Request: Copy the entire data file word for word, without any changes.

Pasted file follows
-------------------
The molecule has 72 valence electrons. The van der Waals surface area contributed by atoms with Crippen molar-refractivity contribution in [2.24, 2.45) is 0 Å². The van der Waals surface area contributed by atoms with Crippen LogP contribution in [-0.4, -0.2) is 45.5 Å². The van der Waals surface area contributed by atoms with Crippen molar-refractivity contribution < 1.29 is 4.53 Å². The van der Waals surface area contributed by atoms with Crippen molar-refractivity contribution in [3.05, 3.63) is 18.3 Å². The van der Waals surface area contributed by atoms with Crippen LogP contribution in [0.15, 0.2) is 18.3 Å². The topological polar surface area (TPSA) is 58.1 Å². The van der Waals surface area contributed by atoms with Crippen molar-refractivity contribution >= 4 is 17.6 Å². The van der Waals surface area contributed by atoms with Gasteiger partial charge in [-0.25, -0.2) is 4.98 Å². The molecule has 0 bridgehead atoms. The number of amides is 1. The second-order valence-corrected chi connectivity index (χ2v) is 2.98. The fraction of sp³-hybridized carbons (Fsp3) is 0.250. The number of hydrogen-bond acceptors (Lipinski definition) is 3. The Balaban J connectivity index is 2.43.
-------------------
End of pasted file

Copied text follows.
The molecule has 72 valence electrons. The van der Waals surface area contributed by atoms with Crippen molar-refractivity contribution in [2.24, 2.45) is 0 Å². The van der Waals surface area contributed by atoms with Crippen LogP contribution in [-0.4, -0.2) is 45.5 Å². The van der Waals surface area contributed by atoms with Crippen molar-refractivity contribution < 1.29 is 4.53 Å². The van der Waals surface area contributed by atoms with Crippen molar-refractivity contribution in [3.05, 3.63) is 18.3 Å². The van der Waals surface area contributed by atoms with Crippen LogP contribution in [0.15, 0.2) is 18.3 Å². The topological polar surface area (TPSA) is 58.1 Å². The van der Waals surface area contributed by atoms with Crippen molar-refractivity contribution >= 4 is 17.6 Å². The van der Waals surface area contributed by atoms with Gasteiger partial charge in [-0.25, -0.2) is 4.98 Å². The molecule has 0 bridgehead atoms. The number of amides is 1. The second-order valence-corrected chi connectivity index (χ2v) is 2.98. The fraction of sp³-hybridized carbons (Fsp3) is 0.250. The number of hydrogen-bond acceptors (Lipinski definition) is 3. The Balaban J connectivity index is 2.43.